Aaron’s Oil War British: Part III

  with Aaron Te-Hira Mathie

DDPM 4 Colour
Desert Disruptive Pattern Material (DDPM) comes in three flavours. The first version was introduced in 1985. This version simply replaced the four colours of the temperate/tropical DPM with browns and tans. At the time this variant was introduced there was no real requirement for the UK’s MoD to acquire very many uniforms in this colourway. It was therefore sold directly or through licensing agreements to various nations in the Middle East, including (but not restricted to) Iraq and Saudi Arabia.

‘Dense’ DDPM
The second variant was heavily used by the UK forces during operation Granby (the first Gulf War). The primary reason for this version coming into being was the realisation that British troops might be mistaken for enemy troops if deployed to the Gulf wearing the four colour Desert DPM.
A three coloured type was trialled, however it was deemed to be too close to the four colour type, so a two coloured version was rapidly developed.
This version is often described as ‘dense’ pattern as three of the four standard DPM colours were replaced with a medium brown over a tan base, causing the darker shapes to cover a large amount of the light colour.
While this was a quick expedient to get into production, an important factor as the troop build up during ‘Desert Shield’ gathered pace (therefore a pressing need for an appropriate uniform existed), it was considered too dark to be properly effective in the sun soaked sands of the Middle East.
Ironically enough a variant of this colourway was chosen for the later ‘Soldier 95 and Soldier 2000’ type desert camouflage uniforms.

‘Sparse’ DDPM
Toward to end of the first Gulf War the British stared to deploy a variant considered to be more effective in the theatre of operations. This version referred to as ‘sparse’ DDPM is quite similar to the type described above, however the pattern essentially does away with replacing the shapes of the two minor colours in temperate DPM with dark brown in favour of those shapes being the same light tan as the base colour of the uniform. This has the effect of creating a more sparse type of camouflage pattern. This variant was fairly short lived, existing only between late 1991 and the introduction of the ‘Soldier 95’ uniforms (both temperate and desert) during 1995/96.

For the figure below I chose to go for the most common variant, ‘dense DDPM’. For the purposes of our fictional conflict any of the versions would be appropriate, with the four colour type being the least anachronistic for 1985, but also far more complicated to replicate in the 15mm scale. However in a case of art imitating life I don’t consider it to be particularly far fetched for one (or both) of the two colour types to be quickly developed for exactly the same reasons that they were in the real world.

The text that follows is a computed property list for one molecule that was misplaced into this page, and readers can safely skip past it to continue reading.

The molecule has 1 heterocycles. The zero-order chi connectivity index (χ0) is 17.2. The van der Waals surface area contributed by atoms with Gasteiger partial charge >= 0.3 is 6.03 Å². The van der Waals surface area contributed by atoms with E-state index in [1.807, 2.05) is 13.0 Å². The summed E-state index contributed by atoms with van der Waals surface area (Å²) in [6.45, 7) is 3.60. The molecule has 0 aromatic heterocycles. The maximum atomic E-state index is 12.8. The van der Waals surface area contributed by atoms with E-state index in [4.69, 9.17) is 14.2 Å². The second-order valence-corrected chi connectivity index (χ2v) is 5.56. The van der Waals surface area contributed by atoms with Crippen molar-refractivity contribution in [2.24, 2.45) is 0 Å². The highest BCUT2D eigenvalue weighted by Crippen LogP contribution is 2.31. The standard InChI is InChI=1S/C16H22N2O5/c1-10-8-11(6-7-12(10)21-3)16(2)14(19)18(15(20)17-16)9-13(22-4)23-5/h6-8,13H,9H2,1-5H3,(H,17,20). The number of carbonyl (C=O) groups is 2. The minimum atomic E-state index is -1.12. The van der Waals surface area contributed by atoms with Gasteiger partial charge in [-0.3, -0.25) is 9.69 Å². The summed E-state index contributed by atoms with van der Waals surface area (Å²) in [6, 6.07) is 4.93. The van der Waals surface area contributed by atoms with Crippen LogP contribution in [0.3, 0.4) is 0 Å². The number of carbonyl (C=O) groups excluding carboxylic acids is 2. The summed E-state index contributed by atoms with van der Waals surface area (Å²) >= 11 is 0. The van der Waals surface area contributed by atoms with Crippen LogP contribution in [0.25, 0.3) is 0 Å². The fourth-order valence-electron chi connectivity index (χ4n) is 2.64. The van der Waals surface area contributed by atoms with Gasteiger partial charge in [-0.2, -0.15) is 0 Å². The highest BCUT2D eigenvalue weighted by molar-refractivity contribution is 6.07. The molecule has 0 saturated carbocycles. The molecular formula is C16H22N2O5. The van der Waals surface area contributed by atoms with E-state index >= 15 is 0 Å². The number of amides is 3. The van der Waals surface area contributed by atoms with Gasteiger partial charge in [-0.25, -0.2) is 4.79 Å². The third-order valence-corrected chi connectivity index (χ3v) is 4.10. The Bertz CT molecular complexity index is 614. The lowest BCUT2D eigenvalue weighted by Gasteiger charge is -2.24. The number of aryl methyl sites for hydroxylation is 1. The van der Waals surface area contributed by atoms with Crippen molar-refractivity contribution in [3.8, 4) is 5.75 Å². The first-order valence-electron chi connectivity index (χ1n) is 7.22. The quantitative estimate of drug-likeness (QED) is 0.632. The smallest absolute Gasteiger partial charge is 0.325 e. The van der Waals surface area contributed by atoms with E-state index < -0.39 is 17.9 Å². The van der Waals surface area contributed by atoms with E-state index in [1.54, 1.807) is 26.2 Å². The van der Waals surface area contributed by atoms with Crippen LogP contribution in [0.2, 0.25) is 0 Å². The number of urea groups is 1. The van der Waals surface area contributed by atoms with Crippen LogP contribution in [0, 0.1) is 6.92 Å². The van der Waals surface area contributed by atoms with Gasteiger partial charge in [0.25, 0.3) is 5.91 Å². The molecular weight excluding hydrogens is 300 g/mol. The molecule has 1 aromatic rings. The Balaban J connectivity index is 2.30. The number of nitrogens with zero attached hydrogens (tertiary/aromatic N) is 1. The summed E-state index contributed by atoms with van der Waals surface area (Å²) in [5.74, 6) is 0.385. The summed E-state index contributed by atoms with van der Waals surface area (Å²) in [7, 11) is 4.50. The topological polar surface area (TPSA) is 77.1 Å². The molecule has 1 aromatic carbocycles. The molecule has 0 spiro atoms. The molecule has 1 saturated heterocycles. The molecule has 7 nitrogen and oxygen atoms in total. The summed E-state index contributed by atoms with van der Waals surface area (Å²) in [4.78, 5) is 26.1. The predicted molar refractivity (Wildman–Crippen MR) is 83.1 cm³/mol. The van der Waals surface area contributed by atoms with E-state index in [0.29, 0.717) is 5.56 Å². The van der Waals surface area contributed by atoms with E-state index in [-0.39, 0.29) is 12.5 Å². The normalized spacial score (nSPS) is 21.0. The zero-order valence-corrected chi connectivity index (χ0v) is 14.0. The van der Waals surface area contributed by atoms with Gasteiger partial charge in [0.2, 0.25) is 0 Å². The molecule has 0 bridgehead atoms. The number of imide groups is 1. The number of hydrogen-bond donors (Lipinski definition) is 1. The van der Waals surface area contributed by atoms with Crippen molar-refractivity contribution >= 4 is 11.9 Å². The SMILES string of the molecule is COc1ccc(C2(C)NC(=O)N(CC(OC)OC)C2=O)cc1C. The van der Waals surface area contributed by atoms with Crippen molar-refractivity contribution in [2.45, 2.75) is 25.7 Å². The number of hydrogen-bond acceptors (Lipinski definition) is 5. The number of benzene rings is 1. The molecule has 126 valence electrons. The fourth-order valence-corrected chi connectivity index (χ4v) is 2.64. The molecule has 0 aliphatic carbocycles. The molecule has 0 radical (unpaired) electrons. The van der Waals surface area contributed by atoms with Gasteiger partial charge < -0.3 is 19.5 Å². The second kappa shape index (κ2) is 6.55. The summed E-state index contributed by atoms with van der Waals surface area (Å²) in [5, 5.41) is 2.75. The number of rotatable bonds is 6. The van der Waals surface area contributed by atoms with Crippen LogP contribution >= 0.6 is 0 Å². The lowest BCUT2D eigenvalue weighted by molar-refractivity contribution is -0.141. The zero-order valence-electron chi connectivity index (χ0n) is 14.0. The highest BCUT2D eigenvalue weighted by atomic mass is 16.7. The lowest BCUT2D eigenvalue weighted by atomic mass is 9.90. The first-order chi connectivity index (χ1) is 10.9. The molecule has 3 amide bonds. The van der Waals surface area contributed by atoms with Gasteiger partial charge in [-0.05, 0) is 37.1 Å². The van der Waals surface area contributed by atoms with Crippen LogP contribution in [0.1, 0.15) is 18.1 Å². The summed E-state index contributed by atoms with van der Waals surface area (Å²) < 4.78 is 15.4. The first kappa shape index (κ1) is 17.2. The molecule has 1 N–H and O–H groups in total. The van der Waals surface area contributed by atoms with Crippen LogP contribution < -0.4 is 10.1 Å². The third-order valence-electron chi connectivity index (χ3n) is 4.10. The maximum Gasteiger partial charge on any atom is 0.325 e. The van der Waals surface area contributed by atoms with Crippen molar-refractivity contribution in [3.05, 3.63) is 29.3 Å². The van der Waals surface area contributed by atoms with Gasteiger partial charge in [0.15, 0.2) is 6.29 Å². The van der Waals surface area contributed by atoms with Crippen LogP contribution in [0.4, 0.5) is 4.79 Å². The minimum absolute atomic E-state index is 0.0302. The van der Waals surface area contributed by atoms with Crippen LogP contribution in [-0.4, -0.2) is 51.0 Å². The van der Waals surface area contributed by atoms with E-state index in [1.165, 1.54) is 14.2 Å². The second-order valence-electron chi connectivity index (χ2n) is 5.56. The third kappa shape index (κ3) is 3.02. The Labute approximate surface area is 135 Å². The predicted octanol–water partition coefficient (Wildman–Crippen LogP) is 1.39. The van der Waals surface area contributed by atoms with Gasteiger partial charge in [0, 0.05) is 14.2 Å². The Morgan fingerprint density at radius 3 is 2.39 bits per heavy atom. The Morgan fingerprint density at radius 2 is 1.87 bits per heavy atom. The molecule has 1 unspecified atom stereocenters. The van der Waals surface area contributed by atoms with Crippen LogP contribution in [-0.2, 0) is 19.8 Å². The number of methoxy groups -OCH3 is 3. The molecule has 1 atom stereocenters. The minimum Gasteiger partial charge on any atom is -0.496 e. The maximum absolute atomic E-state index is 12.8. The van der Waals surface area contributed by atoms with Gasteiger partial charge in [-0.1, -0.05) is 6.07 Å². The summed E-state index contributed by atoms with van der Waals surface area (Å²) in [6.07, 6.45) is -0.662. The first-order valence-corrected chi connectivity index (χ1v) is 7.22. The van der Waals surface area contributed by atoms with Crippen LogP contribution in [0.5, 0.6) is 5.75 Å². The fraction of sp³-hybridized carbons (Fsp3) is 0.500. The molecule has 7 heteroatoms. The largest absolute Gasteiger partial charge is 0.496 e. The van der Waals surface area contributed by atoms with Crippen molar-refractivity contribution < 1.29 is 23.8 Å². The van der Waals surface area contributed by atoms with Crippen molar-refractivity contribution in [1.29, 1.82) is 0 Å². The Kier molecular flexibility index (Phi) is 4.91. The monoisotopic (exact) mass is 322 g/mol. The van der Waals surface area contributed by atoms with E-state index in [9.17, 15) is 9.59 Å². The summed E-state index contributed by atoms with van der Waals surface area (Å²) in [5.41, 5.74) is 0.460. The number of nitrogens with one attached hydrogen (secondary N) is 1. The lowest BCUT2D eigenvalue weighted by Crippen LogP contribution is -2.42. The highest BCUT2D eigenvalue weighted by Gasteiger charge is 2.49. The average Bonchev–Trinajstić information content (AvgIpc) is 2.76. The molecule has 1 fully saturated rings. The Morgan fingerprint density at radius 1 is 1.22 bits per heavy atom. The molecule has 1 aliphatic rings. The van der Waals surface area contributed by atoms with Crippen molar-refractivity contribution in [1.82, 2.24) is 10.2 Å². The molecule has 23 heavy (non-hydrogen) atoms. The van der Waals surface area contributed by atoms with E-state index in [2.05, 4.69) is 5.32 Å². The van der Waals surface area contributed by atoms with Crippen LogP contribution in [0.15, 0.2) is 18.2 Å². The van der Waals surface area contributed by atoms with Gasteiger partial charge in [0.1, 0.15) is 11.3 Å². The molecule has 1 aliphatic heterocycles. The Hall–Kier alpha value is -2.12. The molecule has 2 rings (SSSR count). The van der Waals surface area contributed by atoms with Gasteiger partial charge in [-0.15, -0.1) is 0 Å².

Step 1:
The figure is uncoated with black Vallejo Surface Primer to give the follow on paint something to ‘bite’ into.




Step 2: Next I paint the uniform base colour of Vallejo Model Color 70.884 (Stone Grey).





Step 3:
Then I paint Vallejo Model Color 70.821 (German Camo Beige WWII) as the main colour for the Hessian strips on the Helmet.



Step 4:

Following the main color of the Helmet strips I paint a random selection of the hessian strips with Vallejo Model Color 70.843 (Cork Brown).



Step 5:
Then I give the Boots a coat of Vallejo Model Color 70.976 (Buff).




Step 6:
With the desert tans in place I next colour the ’58 Pattern Web Gear and Scrim netting scarf with Vallejo Model Color 70.920 (German Uniform).



Step 7:
I start with Vallejo Model Color 70.875 Beige Brown as the base colour for the flesh.




Step 8:
I paint the plastic furniture of the weapon with Vallejo Model Color 70.862 (Black Grey).




Step 9:
I move onto metallics, starting with Vallejo Model Color 70.863 (Gunmetal Grey) on the metal parts of the figure’s L7 GPMG.



Step 10:
I complete the initial block painting of the figure using Vallejo Model Color 70.801 (Brass) for the belt of rounds hanging off the left side of the GPMG.

Step 11:
With the block painting done, I then cover the figure with an all over coat of Vallejo Game Color 73.201 (Black Wash).




Step 12:
Once the Wash is dry, I go back over the uniform with Vallejo Model Color 70.884 (Stone Grey), careful to leave creases and recesses black. Then I add the DPM pattern by painting a series of swirls and stripes using Vallejo Model Color 70.873 (US Field Drab).

Step 13:
I then recolour the light Hessian strips with Vallejo Model Color 70.821 (German Camo Beige WWII), and the dark strips with 70.843 (Cork Brown).
At the same time I use Vallejo Model Color 70.976 (Buff) on the Boots, careful to leave the recesses black in all cases, to add shadow depth to the figure.

Step 14:
The various desert tan parts of the figure complete, I then use Vallejo Model Color 70.920 (German Uniform) to define the Web Gear and scrim scarf. I also start to define the figure’s flesh by applying a 50/50 mix of Vallejo Model Color 70.875 (Beige Brown) and 70.955 (Flat Flesh) to all but the deepest face and hand details.

Step 15: I complete the skin by painting the highest parts of the flesh (for instance Hose, Cheek bones etc) with a highlight of Vallejo Model Color 70.955 (Flat Flesh).

Step 16:
Before finishing the metallic colours, I go back over the GPMG’s plastic furniture with Vallejo Model Color 70.826 (Black Grey).

Step 17:

The metallics are then re-defined using Vallejo Model Color 70.863 (Gunmetal Grey) for the metal parts of the weapon and 70.801 (Brass) for the ammunition belt.




And the finished product after a coat of matte varnish: